The first room zooms in on details and themes from Bruegel’s work, and the second outlines Bruegel works in Belgium (the capital’s Royal Museums of Fine Arts has four, and Antwerp’s Museum Mayer van den Bergh holds the newly restored “Dulle Griet” or “Mad Meg”).

After descending past animated scenes from the “The Fall of the Rebel Angels”, a 360° projection room narrates his story as everything from Mad Meg’s army to the Tower of Babel looms up.

“It’s all done with projectors, which gives us the advantage that we can enlarge the details,” says Fréderique Malbrancke, multimedia director at Create, the Ghent-based firm behind the show. “Bruegel sometimes had figures 2cm high and we can enlarge that to 4m. That’s an opportunity visitors can’t get in a museum. We can bring everything alive.”

“We are complementary to the museums,” he says. “We’re not trying to be them. After you come here you have to go and see the real thing.”


At the Bokrijk open-air museum in Genk, family-friendly show The World of Bruegel leads visitors through 11 sites linked to the artist. Bringing to life daily scenes from centuries past, Bokrijk itself was inspired by Bruegel’s synoptic eye – merging landscapes and impressions into a single composition (the first curator hoped to call the site “Bruegelheem”). 

Kids can search the site for objects from the painting “The Fight Between Carnival and Lent” (1559) using augmented reality technology while, from 11 July to 1 September, theatre company Laika will give Bruegel shows twice a day. Artist Frits Jeuris has also created a composite view of Bokrijk that replaces the missing panel of Bruegel’s series “The Months” (1565).

Top art draws are Gasbeek castle’s show about how Bruegel influenced early 20th-century artists, and Bruegel’s lesser-known graphic works at the grand Palace of Charles of Lorraine in Brussels. Sellink hopes visitors will emerge with a sense of Bruegel’s sophistication – hardly the peasant among peasants cemented in memory by Flemish author Felix Timmermans’s biographies.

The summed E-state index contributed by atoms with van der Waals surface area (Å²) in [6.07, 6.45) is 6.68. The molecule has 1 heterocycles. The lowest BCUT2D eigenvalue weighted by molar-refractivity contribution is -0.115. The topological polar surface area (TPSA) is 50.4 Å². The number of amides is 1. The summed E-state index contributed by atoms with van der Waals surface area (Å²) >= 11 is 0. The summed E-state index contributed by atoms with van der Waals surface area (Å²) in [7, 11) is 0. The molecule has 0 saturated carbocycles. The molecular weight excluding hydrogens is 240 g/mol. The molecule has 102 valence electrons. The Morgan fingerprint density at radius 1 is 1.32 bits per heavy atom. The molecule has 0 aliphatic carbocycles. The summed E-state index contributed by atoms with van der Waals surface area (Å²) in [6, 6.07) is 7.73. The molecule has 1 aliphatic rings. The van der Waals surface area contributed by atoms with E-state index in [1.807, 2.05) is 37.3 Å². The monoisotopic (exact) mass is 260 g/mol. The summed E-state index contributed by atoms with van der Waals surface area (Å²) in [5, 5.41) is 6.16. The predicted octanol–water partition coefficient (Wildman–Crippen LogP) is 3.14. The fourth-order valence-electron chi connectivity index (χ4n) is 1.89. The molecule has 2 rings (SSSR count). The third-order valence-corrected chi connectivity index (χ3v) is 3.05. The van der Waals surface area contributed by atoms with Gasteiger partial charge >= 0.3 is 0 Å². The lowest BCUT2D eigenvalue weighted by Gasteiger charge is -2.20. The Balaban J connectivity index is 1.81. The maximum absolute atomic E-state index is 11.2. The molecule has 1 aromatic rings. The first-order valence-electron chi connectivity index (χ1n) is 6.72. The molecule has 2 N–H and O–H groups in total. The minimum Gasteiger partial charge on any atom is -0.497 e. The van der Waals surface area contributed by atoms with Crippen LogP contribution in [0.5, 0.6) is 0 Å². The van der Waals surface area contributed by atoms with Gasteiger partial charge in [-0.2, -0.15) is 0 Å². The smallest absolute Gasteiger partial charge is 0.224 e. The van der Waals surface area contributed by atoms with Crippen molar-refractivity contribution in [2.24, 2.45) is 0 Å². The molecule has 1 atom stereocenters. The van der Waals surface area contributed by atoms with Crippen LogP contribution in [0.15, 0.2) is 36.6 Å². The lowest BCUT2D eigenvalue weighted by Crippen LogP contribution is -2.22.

“We hope to present Bruegel in a much broader context – as being part of this humanist movement in the Southern Netherlands, part of civic culture and the higher echelons of society,” he says. “We want to show how Bruegel was seen in his time but also how he is a source of inspiration that’s still very much relevant today.”


From Fouquet to Bruegel Newly restored masterpiece “Mad Meg” stars in this showcase of two collectors at Antwerp’s Museum Mayer van den Bergh. 5 October-31 December 2020

Bruegel: Unseen Masterpieces A dozen Bruegel works are animated via HD technology from the Google Cultural Institute at Brussels’ Royal Museums of Fine Arts. Until 31 December

Bruegel: The Great Escape Hunt for figures escaped from Bruegel paintings at the Church of Our Lady of the Chapel, where he was buried. Until 20 December

Bernard van Orley: The road to Bruegel Bozar honours Flemish master van Orley – a link between the Flemish Primitives and Bruegel. Until 26 May

Bruegel’s Eye: Reconstructing the Landscape A walking route through the Pajottenland area of Flemish Brabant, where Bruegel often painted, strewn with contemporary art and design. Until 31 October

Feast of Fools: Bruegel Rediscovered Gasbeek castle explores Bruegel’s legacy on 20th-century art via interventions from 10 artists including Honoré d’O. Until 28 July

Bruegel in Black and White Rarely displayed Bruegel prints from the Royal Library in Brussels. 15 October-16 February

Back to Bruegel VR-heavy exhibition in the medieval Hallepoort tower exploring the wider context of Bruegel’s time. 18 October-18 October 2020

Photo World of Bruegel (c)Luc Daelemans